Among the dangerous additives, they found antidepressants, including an ingredient found in Prozac, fluoxetine. Acetaminophen, which is used in the painkiller Tylenol, was another ingredient in the feeding regimen. Researchers also found a number of antibiotics that were banned for use in chicken feed. If you’re thinking of skipping out on the chicken sandwich during your next fast food stop, you’re not alone.
Ammonium Sulfate for the Perfect Buns
What wouldn't a baker do to achieve a perfect, golden loaf of bread? Cutting out chemicals doesn't seem to be an option. Many restaurants use something called ammonium sulfate in their bread recipes. What is the most common purpose for ammonium sulfate? It’s typically used as a soil fertilizer — but that’s just the beginning.
It's also an ingredient in products like herbicides and insecticides. That certainly doesn’t make it suitable to put in your body, but at low levels, ammonium sulfate is completely safe. It enhances yeast growth and helps the bread rise, producing a gorgeous, golden finish each time it's used in baking.
Crushed Bugs to Make Carminic Acid
This ingredient has been criticized on many previous occasions. Still, the source of the additive will never become any less yucky. Carminic acid is a type of dye that provides desirable red color for many of your favorite fast foods. Believe it or not, the word "acid" isn't what should turn you off the most about this red dye product.
Carminic acid can't be made in a lab. Instead, it’s extracted from the crushed-up bodies of a certain type of female insect called cochineal. These insects produce a red dye when their bodies are pulverized. Although it’s a fairly disgusting ingredient to put in food, it's technically all-natural and harmless. If not hurting you is all you’re worried about, then you’re good to go.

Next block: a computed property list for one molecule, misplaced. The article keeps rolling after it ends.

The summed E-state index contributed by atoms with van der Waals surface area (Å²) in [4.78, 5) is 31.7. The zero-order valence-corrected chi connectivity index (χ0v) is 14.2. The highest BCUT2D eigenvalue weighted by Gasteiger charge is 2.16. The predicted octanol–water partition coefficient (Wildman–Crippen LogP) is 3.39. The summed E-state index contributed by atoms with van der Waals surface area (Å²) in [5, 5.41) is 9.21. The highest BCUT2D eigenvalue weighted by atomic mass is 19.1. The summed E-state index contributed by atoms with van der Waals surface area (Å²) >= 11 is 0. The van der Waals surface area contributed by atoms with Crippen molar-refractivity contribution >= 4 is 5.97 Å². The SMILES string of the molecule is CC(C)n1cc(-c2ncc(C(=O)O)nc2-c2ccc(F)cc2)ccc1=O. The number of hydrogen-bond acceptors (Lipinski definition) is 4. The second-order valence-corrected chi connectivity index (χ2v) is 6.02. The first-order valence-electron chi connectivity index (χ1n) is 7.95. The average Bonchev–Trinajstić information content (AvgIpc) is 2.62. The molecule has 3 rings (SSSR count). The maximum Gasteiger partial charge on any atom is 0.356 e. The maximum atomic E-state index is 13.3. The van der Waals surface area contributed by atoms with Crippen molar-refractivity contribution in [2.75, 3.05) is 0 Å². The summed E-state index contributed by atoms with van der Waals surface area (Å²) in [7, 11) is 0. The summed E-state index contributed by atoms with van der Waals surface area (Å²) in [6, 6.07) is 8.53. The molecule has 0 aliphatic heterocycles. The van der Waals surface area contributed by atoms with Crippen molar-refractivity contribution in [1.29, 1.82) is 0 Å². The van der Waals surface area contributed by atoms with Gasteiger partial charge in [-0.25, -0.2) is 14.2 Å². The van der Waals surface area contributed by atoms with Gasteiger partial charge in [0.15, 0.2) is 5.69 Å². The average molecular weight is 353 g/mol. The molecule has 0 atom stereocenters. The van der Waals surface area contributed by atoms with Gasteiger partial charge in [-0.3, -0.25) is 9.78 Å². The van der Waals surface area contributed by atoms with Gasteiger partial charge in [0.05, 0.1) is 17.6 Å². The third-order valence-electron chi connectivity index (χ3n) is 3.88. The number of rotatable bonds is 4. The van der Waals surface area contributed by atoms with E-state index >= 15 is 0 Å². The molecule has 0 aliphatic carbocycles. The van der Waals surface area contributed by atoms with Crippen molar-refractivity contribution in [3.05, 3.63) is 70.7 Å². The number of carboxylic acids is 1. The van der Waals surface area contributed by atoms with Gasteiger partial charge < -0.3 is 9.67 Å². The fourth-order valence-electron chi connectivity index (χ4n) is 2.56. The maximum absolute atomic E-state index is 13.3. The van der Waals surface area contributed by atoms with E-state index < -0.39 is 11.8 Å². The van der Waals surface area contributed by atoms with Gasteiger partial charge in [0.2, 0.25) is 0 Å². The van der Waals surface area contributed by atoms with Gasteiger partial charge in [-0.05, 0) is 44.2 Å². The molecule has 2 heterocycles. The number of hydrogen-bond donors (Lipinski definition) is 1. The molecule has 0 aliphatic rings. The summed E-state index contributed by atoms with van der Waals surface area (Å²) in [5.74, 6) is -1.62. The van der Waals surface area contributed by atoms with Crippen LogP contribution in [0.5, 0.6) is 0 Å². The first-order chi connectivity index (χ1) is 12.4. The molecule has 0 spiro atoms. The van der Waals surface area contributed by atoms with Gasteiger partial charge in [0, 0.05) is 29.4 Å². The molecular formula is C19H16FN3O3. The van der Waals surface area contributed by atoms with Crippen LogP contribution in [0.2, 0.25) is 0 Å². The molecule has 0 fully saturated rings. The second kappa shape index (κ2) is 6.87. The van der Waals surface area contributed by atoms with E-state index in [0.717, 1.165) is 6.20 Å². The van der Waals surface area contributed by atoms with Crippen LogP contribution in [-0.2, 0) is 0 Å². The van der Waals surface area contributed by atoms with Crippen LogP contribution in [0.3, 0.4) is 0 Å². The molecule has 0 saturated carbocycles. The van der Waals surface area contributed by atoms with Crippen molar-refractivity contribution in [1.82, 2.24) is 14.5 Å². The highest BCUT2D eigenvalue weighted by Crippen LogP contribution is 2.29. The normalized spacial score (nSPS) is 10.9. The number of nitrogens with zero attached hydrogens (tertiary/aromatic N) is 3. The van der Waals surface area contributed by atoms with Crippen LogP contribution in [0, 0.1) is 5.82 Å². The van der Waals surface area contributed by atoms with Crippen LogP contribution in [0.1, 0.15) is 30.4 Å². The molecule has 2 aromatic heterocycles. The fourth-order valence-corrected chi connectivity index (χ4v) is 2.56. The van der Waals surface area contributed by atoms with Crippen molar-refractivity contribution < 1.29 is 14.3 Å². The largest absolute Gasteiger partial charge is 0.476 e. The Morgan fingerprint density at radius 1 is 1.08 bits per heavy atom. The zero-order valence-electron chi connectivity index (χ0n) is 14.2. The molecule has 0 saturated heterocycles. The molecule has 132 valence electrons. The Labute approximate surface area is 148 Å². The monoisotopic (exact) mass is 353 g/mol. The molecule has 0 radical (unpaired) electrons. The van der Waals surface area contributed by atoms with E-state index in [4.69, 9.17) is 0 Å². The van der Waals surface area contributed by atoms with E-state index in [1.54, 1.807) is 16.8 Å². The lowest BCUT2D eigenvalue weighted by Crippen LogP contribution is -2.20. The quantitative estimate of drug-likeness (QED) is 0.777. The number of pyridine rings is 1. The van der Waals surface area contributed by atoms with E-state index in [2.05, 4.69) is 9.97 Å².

Cancer-Causing Sodium Nitrate
Sodium nitrate is found in many fast food meat products, including bacon. It preserves and cures deli meats, ensuring they remain fresh for longer periods to give restaurants (and you at home) more time to use them. The chemical is also used as a meat coloring agent and is what gives many deli meats their pretty pink color.
Although it sounds like a helpful ingredient — who doesn't appreciate fresh meat? — sodium nitrate has some serious drawbacks. The International Agency for the Research of Cancer examined the long-term effects of ingesting nitrates, and they identified a clear link between sodium nitrate and certain cancers. Although minimal amounts shouldn't harm you, eating sodium nitrate frequently could increase your risk of developing these diseases.
Cancerous Caramel Food Coloring
Do you know about the dangers of caramel coloring? It's hard to believe that one of the most popular food coloring products is so detrimental to your physical wellbeing, but it’s true. Caramel food coloring is utilized in thousands of fast food products, including popular soft drinks, fast food sauces and more. Unfortunately, the widespread use doesn't mean the ingredient is safe.
In fact, caramel coloring has made the Center for Science in the Public Interest's list of additives that you should never consume due to the health risks. What makes the ingredient so dangerous? The additive, which is produced by a reaction between sugar, sulfites and ammonia, releases chemicals that are linked to numerous types of cancer and leukemia. It’s best to stick to clear drinks and untinted foods.
KFC’s 200-Ingredient Pot Pie
The surprise here isn't merely the content of the ingredients, but how many ingredients there are. KFC's chicken pot pie has far more components than just dough, chicken, vegetables and heavy cream. There are more than 200 ingredients in a single KFC chicken pot pie (most you probably can't pronounce). That would almost be impressive — if it wasn’t so horrifying.